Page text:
Students of the founding who make much of the influence of the ancients on that generation (after all, didn’t Jefferson once mention Aristotle and Cicero?) should repair to Alexander Hamilton’s Federalist No. 9, where it becomes clear that when it came to the design of actual institutions, the framers were proudly modern. Hamilton gazes on the “history of the petty republics of Greece and Italy” with “sensations of horror and disgust,” because their unstable institutions kept them “in a state of perpetual vibration, between the extremes of tyranny and anarchy.”
Those histories would make anyone take a gloomy view of the prospects for republicanism anywhere, at any time. But wait. “The science of politics, however, like most other sciences has received great improvement. The efficacy of various principles is now well understood, which were either not known at all, or imperfectly known to the ancients.” Saving republicanism won’t be easy, but it can be done, by a generation wiser about republican institutions than were the Romans and the Athenians.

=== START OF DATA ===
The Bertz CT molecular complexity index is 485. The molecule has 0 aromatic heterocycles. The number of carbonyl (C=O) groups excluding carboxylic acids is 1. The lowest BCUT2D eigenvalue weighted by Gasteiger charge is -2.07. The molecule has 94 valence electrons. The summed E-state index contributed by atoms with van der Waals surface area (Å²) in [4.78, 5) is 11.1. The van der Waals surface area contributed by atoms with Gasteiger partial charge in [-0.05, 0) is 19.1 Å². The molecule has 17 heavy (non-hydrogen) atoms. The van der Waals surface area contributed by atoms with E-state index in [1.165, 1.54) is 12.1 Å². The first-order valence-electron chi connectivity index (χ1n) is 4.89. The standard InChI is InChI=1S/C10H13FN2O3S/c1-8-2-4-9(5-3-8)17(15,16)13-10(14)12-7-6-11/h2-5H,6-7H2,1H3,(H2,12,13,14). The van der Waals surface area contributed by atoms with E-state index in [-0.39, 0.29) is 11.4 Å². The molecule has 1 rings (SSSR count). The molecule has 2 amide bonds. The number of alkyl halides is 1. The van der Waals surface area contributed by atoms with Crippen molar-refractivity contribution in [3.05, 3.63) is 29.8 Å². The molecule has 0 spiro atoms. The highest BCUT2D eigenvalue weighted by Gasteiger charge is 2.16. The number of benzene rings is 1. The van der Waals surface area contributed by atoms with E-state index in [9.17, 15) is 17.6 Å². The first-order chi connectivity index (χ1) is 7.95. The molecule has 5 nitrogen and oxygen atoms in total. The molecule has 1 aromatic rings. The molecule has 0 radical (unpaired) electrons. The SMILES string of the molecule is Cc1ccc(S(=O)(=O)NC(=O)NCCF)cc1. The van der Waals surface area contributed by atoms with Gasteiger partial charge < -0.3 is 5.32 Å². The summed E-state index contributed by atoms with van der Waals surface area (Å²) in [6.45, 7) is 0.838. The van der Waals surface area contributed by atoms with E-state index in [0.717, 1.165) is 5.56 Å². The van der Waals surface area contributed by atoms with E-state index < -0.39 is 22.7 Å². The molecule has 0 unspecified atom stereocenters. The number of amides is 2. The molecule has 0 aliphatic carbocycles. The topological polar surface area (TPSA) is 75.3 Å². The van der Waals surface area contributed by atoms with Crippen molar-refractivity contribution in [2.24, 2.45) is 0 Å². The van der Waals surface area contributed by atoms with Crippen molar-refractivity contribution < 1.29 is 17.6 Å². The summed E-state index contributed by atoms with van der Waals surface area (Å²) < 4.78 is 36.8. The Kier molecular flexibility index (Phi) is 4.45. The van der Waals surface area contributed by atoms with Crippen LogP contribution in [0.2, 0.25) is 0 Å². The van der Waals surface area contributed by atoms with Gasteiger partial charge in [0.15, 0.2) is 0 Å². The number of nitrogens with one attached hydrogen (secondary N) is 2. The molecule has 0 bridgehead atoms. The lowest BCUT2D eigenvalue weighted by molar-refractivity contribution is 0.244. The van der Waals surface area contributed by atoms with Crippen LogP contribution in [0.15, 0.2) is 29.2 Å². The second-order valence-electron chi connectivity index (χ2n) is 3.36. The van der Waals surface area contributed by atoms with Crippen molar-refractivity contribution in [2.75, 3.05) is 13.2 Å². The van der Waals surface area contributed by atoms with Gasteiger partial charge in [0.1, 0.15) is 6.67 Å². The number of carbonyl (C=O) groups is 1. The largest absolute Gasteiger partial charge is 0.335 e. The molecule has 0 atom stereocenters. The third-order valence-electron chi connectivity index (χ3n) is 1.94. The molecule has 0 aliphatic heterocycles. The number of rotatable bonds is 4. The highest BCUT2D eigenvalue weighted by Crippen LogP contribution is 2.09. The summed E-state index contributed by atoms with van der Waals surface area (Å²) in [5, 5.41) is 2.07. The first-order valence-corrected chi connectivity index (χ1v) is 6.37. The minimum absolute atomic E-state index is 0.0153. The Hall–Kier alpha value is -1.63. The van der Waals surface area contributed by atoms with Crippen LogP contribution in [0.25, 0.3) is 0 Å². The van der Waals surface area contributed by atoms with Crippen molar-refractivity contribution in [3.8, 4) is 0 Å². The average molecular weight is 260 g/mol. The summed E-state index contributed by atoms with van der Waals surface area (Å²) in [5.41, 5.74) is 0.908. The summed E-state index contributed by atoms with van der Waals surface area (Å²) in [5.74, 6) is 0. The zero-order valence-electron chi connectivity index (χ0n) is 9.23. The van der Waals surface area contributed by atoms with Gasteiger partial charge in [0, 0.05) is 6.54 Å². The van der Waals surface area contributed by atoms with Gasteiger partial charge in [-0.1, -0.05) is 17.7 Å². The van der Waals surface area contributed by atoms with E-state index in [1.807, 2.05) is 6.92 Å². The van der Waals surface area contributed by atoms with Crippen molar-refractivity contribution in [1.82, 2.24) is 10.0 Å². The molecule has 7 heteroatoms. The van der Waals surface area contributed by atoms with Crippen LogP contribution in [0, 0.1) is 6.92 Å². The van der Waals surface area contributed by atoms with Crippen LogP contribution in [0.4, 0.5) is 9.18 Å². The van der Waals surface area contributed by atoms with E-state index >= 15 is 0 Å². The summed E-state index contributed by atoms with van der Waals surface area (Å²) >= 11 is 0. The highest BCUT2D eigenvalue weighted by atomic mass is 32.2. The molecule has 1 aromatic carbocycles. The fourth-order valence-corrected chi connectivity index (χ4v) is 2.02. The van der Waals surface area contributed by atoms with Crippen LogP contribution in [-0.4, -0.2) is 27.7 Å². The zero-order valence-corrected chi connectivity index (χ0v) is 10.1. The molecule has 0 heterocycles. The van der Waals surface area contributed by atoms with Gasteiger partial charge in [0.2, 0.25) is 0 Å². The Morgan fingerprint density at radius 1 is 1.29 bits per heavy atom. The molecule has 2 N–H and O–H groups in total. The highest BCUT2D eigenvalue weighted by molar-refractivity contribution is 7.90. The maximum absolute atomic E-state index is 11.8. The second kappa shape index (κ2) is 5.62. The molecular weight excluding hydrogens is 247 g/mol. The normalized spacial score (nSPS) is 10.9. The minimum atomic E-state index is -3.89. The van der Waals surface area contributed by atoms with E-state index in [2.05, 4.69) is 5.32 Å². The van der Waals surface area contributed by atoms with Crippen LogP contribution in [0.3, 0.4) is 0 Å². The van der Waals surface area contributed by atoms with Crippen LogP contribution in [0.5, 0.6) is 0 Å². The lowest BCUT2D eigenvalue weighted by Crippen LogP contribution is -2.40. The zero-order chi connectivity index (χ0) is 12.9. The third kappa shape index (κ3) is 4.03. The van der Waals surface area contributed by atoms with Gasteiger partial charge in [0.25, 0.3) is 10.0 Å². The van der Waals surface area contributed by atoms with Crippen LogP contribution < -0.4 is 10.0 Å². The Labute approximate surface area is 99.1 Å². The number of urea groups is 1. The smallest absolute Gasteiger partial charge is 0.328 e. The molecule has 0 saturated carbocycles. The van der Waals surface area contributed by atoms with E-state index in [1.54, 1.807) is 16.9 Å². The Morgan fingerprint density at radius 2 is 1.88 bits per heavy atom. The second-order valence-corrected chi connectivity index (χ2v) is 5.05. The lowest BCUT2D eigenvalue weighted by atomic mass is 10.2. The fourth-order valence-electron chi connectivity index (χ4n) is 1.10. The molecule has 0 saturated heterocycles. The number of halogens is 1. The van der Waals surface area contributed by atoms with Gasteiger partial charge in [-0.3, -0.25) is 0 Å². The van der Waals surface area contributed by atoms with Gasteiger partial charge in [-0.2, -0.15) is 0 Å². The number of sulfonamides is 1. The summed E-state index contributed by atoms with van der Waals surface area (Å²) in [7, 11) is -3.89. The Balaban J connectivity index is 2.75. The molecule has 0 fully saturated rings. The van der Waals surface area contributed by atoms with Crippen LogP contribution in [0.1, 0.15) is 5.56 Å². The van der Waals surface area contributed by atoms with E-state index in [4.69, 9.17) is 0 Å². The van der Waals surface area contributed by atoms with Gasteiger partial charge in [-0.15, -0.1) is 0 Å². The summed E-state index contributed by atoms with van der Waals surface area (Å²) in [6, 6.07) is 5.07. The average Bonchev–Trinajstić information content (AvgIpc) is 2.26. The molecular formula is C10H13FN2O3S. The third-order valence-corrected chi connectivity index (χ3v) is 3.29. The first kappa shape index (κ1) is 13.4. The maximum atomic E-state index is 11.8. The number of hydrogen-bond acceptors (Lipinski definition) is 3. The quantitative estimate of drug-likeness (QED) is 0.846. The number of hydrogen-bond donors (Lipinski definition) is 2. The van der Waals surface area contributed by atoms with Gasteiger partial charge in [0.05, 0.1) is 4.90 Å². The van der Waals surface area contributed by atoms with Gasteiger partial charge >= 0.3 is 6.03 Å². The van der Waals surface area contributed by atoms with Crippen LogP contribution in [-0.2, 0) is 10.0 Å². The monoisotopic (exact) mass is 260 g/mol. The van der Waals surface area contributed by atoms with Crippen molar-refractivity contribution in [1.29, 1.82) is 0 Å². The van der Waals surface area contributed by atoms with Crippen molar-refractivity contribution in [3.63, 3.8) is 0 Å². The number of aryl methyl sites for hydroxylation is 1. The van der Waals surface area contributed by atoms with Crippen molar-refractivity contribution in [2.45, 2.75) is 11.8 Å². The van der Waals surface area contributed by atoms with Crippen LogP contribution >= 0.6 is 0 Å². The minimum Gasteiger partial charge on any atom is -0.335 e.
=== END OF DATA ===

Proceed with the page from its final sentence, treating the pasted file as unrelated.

Hamilton does not see History marching onward, progressively unfolding greater wisdom accessible to each succeeding generation. As James Ceaser notes in his wonderful recent book, Nature and History in American Political Development, the temptation to view History that way (with a capital H) was more characteristic of Jefferson at times. Hamilton sees history (with a small h) with a gimlet eye, not as promising sunny uplands unfolding before us, but as a series of cautionary tales from which we can take hard lessons about human nature and the realistic institutions needed to deal with nature. This made Hamilton the truer conservative than Jefferson ever was. The modern wisdom he proudly claims in Federalist No. 9 was gotten the hard way, by reflection on successive failures (and “momentary rays of glory”) in political history.
Jefferson once wrote in high dudgeon to a correspondent that Hamilton had calmly proclaimed, in his presence, that Julius Caesar was the greatest man who ever lived. I have always thought that Hamilton half-believed this. The other half of him just wanted to see Thomas Jefferson’s hair stand on end. You gotta love the guy.
For explanation of this recurring feature, see here.